Friday, 22 February 2013

“You can’t shine if you don’t burn"

The inexorable passage of time means that the old guard of popular (and not so popular) music are and will be leaving us with increasing regularity. My normal reaction to hearing of the loss of yet another musical friend is a long sigh, followed by a search for an appropriate tune by the recently departed.

Having said that, hearing the news of Kevin Ayers' passing a couple of days ago was a genuine shock, and left me feeling almost as bereft as I did when John Peel went to that great gig in the sky. Thanks to Peely, I was introduced to Kevin's wine soaked off-kilter pop songs at an early age, and he has always held a special place in my musical universe. His passing left me genuinely sad.

Kevin has a long musical history, going right back to that almost mythological band The Wilde Flowers, out of which came The Soft Machine and Caravan, and from which of course the whole Canterbury scene blossomed.

Encouraged into songwriting by his friend Jimi Hendrix, Kevin's music was always infused with a laid back summery groove, due in no small part to his childhood being mostly spent in Malaysia, his step-father being a British diplomat out there.

Leaving Soft Machine (now minus the indefinite article) and retreating to Spain after a gruelling tour of the USA in support of Jimi Hendrix in 1968, Kevin took up his role as left-field maverick pop singer-songwriter, never looking back. He was lucky enough to work with a stellar supporting cast over the years, Mike Oldfield, David Bedford, Steve Hillage, Andy Summers being just a few. Probably his longest serving musical partner was the also now sadly departed Ollie Halsall, a truly marvellous guitar player.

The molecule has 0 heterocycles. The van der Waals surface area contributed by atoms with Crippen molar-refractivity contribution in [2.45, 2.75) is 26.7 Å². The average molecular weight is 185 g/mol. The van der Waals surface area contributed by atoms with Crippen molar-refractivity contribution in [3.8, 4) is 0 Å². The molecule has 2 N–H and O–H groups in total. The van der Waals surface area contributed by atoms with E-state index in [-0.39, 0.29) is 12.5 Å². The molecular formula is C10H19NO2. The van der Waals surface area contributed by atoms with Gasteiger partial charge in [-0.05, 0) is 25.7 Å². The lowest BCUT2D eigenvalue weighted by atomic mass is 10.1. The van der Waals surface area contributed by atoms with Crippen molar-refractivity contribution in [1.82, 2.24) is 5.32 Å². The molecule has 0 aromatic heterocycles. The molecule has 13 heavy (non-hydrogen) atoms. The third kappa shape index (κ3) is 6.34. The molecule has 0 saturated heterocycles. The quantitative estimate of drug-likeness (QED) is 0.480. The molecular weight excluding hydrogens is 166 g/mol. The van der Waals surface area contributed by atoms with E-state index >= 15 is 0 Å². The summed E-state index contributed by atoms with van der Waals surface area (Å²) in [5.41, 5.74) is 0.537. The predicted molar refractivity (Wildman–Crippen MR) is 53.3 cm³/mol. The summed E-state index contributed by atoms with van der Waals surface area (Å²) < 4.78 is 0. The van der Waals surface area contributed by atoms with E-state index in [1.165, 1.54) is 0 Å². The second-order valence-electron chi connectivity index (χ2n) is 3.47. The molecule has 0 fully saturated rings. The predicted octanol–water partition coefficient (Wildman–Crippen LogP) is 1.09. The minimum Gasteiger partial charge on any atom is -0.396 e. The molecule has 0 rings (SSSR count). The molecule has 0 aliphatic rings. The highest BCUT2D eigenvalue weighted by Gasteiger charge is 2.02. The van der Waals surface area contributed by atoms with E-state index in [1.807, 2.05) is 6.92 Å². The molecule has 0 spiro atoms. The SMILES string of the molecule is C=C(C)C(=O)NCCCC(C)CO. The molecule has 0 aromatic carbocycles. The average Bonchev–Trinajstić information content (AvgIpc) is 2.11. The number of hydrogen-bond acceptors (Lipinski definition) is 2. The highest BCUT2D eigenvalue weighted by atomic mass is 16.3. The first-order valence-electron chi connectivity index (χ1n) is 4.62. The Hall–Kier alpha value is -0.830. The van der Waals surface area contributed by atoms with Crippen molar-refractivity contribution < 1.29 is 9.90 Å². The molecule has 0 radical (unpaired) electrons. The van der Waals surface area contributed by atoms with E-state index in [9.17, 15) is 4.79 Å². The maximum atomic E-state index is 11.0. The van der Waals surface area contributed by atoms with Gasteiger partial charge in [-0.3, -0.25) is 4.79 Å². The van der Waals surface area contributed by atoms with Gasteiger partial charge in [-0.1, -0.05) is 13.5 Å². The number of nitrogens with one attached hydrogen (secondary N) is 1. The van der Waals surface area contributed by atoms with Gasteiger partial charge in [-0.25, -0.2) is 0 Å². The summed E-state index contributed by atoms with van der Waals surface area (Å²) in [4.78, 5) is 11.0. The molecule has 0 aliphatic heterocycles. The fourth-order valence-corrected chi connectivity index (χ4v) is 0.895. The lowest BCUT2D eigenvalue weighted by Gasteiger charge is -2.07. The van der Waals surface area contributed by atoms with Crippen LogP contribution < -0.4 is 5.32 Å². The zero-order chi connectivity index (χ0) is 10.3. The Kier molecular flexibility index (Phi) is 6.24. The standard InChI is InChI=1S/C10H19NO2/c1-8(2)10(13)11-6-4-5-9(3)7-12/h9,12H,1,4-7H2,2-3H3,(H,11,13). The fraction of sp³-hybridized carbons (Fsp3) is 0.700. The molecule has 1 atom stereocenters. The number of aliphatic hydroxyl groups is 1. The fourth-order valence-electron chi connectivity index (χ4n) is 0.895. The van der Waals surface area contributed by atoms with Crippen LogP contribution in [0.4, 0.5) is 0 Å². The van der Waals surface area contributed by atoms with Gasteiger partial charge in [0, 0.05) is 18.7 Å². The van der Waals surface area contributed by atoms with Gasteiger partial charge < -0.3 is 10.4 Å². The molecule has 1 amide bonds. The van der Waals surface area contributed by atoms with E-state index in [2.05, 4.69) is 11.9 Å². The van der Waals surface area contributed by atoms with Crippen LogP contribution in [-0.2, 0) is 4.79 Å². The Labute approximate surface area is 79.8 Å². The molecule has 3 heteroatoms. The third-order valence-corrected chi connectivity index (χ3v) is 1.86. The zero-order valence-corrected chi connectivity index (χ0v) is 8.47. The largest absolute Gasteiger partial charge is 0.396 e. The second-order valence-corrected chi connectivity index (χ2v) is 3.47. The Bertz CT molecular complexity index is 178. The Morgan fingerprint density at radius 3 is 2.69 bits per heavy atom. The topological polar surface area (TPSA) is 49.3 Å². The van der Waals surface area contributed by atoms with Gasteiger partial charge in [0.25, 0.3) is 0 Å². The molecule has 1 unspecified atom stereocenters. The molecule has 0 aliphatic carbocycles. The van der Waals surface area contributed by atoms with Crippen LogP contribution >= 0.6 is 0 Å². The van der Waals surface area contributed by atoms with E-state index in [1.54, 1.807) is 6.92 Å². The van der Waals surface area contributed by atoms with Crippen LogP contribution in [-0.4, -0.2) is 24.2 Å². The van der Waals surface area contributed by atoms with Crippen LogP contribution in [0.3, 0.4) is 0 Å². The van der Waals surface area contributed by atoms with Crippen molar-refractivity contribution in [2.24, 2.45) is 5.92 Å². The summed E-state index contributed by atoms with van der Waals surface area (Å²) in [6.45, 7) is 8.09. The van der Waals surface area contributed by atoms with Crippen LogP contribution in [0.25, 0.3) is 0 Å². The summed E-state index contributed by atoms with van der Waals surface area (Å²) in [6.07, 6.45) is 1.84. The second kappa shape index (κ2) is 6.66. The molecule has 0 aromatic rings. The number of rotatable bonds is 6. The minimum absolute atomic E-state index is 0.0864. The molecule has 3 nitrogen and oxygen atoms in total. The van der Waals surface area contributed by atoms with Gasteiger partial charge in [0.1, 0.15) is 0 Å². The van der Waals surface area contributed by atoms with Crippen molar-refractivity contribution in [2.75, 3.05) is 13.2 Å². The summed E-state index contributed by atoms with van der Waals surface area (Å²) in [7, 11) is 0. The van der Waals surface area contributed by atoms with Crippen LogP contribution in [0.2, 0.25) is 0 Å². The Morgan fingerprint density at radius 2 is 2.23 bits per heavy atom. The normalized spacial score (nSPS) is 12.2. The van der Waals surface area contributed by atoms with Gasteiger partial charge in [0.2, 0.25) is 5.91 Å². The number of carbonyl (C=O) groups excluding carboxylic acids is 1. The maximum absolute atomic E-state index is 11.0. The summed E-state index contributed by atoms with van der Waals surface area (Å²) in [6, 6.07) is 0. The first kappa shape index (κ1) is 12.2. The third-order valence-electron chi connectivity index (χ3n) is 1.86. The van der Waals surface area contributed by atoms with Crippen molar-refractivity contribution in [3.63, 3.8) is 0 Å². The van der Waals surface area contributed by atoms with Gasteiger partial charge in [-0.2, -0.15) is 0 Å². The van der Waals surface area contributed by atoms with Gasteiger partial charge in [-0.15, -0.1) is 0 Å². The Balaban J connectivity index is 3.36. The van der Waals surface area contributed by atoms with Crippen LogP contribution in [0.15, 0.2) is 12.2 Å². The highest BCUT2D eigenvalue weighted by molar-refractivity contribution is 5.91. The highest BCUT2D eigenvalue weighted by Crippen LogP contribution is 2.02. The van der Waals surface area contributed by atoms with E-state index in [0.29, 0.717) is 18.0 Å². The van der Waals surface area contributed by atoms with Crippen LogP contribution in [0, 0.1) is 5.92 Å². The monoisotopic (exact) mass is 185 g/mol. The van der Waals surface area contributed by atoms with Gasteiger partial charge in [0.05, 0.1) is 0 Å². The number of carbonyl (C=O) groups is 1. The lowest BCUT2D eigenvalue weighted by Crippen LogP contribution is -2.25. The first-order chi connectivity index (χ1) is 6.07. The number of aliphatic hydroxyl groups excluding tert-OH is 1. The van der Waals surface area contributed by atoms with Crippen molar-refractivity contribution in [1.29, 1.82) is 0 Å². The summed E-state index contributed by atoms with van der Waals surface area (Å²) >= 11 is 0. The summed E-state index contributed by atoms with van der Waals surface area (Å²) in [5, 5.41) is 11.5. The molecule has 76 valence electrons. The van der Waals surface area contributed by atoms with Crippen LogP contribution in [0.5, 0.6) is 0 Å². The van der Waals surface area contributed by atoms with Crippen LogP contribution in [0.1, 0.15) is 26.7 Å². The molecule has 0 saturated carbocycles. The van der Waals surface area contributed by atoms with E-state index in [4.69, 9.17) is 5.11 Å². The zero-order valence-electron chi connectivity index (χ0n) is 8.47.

Unfortunately I never got to see Kevin play live, but over the years I have bought most of his records. If you've not got any of his solo work, you owe it to yourself get a "Best Of" at the very least, or if you're feeling a bit more adventurous try any one of his first seven studio albums, all of which are gems.

It is quite fitting that his last studio album, the short but very sweet The Unfairground showed a marked return to form for the exiled oenophile. So, let's all raise a glass of full-bodied red to Kevin Ayers, who showed us all that human warmth and a decent tune are at least as important as cerebral musical flexing, something all us pseudo-intellectual scribblers should remember once in a while.

Kevin Ayers died at home in his sleep on 18 February 2013 in Montolieu, France, aged 68. A note bearing the legend used as the title of this piece was found there. It is not thought to be related to his death, but seems kind of appropriate.


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